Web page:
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Wontons for Wonton Noodle Soup

Wontons for Wonton Noodle Soup

  • Prep

    2 h
  • Cook

    10 m
  • Ready In

    2 h 10 m
CWYC

CWYC

Wonton Noodle soup is a traditional Cantonese meal served as a hearty breakfast or lunch. These wontons, made from seasoned pork and shrimp, are the actual dumplings served with egg noodles and chicken broth. 'Dashi' - or fish flakes - is an optional ingredient, but adds wonderful flavor. If you feel daring, you may try making your own dashi from a fish purchased whole.

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Ingredients {{adjustedServings}} servings

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Original recipe yields 150 servings

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Nutrition

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  • Calories:
  • 25 kcal
  • 1%
  • Fat:
  • 0.6 g
  • < 1%
  • Carbs:
  • 3.2g
  • 1%
  • Protein:
  • 1.6 g
  • 3%
  • Cholesterol:
  • 8 mg
  • 3%
  • Sodium:
  • 73 mg
  • 3%

Based on a 2,000 calorie diet

Directions

  1. Strain mushroom soaking liquid completely. Pat dry with paper towel, and chop.
  2. Place pork, shrimp, mushrooms, green onion, egg, soy sauce, salt, and dashi (if using) together in a large bowl. Mix thoroughly until all ingredients are completely incorporated.
  3. Have a bowl of luke-warm water available for dipping. If you are right-handed, place wonton wrapper in a triangle position on your left palm. Place a small amount of filling (about a heaping teaspoon or more) near the lower corner of wonton wrapper. Fold that corner over filling toward the opposite corner about half way, making sure the filling is securely enclosed.
  4. Dip finger into a bowl of water and dab left corner of wrapper with water. Fold left and right corners toward you (away from the top corner), resulting in the shape of a nurse's hat.
  5. Place wontons on cookie sheets while you work, keeping them covered with a damp towel to prevent drying out. Wontons may be carefully stored in plastic freezer bags and frozen for future use.
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Reviews

maryanne56
22

maryanne56

1/9/2007

The filling was great. I left out the shrimp and fish flakes. With just the pork and seasonings these dumplings taste just like the ones my Chinese friends make. Delicious!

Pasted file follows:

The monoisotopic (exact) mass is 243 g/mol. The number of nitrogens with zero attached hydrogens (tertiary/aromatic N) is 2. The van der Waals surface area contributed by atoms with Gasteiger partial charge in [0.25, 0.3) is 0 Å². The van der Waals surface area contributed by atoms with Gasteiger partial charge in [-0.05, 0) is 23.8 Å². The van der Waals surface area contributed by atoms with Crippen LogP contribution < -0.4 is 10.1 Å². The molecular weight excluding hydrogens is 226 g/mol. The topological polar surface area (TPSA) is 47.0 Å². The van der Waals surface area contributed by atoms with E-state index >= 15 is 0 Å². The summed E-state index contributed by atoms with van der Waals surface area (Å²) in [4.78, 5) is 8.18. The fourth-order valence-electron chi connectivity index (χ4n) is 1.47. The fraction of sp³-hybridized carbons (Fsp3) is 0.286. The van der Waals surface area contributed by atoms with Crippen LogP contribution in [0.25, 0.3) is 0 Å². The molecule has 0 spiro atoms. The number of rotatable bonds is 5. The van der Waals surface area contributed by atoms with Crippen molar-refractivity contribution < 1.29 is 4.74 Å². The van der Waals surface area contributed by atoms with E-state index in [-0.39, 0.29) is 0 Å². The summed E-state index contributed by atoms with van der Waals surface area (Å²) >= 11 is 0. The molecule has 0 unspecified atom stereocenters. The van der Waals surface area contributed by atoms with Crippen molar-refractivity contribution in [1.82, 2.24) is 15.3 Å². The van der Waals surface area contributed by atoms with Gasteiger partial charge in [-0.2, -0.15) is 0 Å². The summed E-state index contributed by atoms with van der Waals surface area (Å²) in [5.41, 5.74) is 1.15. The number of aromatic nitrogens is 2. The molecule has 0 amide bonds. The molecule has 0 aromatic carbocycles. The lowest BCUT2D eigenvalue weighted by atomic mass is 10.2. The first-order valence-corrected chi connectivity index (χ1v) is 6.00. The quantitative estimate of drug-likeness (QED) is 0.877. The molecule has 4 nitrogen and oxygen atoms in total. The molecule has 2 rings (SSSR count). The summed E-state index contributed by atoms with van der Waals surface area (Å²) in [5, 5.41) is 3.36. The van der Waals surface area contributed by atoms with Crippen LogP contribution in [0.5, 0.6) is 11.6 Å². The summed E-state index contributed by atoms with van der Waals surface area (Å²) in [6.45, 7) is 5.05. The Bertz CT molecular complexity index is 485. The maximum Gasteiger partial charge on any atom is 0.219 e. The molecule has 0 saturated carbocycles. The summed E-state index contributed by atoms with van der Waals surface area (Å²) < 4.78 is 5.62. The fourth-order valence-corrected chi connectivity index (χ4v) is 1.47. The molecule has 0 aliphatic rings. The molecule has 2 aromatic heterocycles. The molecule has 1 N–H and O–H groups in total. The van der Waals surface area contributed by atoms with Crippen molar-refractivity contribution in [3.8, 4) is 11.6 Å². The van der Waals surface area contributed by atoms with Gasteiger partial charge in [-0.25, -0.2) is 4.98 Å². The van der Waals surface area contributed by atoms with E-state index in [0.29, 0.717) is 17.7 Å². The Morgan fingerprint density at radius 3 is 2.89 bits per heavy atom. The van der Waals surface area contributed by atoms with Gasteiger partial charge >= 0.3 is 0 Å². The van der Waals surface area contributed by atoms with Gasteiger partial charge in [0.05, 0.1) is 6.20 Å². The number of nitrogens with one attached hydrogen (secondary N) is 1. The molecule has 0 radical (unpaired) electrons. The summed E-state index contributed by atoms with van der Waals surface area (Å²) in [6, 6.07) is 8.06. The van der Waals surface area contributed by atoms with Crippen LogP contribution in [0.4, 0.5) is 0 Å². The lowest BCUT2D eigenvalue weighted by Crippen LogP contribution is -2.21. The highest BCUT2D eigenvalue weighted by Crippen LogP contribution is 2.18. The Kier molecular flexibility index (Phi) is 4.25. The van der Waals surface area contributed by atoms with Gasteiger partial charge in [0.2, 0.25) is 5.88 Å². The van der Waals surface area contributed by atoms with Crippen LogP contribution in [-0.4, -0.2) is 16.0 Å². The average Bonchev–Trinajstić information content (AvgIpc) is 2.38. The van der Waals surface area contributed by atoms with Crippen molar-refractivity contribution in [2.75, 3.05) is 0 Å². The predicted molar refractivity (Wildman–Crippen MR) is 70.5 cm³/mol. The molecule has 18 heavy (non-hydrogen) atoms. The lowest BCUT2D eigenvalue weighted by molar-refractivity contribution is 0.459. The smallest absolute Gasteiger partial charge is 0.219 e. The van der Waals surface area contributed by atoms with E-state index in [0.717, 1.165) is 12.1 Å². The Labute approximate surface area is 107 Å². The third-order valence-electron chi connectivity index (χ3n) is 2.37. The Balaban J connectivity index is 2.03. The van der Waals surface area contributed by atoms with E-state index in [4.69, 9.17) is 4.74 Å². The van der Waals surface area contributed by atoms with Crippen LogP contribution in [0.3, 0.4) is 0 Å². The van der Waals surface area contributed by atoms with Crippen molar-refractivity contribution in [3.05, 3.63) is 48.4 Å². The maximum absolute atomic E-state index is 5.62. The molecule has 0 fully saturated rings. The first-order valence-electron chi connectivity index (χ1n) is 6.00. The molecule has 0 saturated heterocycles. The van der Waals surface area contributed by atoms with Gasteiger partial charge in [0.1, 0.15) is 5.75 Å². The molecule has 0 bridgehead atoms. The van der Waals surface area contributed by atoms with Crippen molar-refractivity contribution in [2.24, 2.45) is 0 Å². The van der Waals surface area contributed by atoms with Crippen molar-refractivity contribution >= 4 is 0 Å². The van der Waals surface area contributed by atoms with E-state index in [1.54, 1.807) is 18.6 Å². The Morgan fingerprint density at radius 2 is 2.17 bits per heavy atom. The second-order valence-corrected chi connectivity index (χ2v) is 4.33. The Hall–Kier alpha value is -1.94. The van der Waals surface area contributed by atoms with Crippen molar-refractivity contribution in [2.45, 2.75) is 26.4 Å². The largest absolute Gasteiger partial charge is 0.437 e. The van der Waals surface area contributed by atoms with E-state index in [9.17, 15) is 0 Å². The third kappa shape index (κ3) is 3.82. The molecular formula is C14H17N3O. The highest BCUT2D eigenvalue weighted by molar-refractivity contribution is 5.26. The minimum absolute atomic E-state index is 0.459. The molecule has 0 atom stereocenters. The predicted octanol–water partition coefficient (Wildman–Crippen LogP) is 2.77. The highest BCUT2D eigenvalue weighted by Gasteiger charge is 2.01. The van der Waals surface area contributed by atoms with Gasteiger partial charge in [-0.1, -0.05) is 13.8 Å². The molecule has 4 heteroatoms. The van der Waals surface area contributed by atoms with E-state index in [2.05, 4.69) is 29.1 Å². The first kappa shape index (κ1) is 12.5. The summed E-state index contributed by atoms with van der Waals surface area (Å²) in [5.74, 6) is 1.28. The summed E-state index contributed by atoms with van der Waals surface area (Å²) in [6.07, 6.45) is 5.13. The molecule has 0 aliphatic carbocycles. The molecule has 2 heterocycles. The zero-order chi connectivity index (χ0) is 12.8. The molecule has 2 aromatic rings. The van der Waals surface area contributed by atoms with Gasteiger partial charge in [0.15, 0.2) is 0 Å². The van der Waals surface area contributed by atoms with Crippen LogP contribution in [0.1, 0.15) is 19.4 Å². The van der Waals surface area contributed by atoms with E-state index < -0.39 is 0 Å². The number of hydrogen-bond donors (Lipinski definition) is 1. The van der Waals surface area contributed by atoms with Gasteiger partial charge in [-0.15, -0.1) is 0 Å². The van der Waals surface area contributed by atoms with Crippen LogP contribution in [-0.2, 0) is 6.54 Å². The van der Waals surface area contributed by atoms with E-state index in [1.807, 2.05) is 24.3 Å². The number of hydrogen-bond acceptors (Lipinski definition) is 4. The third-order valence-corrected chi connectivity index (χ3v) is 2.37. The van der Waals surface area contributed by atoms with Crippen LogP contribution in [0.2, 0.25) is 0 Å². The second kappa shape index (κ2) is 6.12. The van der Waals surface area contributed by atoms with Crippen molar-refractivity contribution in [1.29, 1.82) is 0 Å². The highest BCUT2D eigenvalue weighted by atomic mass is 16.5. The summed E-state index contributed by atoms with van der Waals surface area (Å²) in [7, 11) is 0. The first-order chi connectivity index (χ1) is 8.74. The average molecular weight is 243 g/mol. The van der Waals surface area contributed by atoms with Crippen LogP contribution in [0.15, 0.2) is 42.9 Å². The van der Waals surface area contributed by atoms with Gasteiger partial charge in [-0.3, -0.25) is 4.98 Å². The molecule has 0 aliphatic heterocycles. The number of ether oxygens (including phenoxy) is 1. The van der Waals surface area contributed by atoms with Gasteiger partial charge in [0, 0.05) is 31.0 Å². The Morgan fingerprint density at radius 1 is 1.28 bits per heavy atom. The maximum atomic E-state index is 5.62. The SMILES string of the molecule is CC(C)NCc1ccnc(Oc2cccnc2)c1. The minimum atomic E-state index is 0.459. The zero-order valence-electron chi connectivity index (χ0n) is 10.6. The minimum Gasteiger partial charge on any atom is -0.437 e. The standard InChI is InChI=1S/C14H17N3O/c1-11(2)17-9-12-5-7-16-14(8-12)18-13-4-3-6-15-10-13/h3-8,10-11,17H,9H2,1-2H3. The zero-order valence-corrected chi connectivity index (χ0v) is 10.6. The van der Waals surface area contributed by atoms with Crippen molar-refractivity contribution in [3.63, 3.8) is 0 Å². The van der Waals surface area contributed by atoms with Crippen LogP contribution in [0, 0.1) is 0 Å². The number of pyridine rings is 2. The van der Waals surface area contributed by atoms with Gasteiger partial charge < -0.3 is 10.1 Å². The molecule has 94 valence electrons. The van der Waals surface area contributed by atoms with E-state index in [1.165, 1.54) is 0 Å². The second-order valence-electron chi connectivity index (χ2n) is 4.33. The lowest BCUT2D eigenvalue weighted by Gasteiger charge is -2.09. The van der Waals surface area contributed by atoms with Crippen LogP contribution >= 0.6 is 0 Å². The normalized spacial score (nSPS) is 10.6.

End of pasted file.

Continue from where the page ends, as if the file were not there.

ARCTICWOLF
14

ARCTICWOLF

3/5/2005

I changed this recipe somewhat, and they came out great. Just like my grandmother used to make. I omitted the dashi, since I couldn't find it, added 1 tbsp. rice wine (some other recipe suggested it), added 1 tsp. fresh ginger. I also omitted the egg, but I think the egg might help them stick together more. Its a very time consuming recipe to wrap them all.

daidai
13

daidai

6/1/2010

I believe this is an excellent recipe for authentic Chinese wontons, based on what I have seen my mom put into wontons made at home. We just leave out the dashi, add several pounds of bok choy (they weigh less after steaming or boiling), and put in a package of Chinese preserved mustard tubers. Some suggestions on how to make the wontons more authentic-looking: 1. Place 1 tsp. of the meat in the center of the wrapper, 2. Place water on the edges of the wrapper, 3. Fold the bottom of the wrapper to match the edges of the top of the wrapper to form a rectangle, 4. Fold the top part of the rectangle (the part that's not wrapping the filling that's stuck together) over the filling part, 5. Turn the wrapper over so that the folded part is folded upward in the back, 6. Bring the top 2 edges of the rectangle together, and use water to stick them to each other securely. It takes me roughly 1 hour to wrap 150 wontons, but for some it may be longer or shorter. Happy wrapping!

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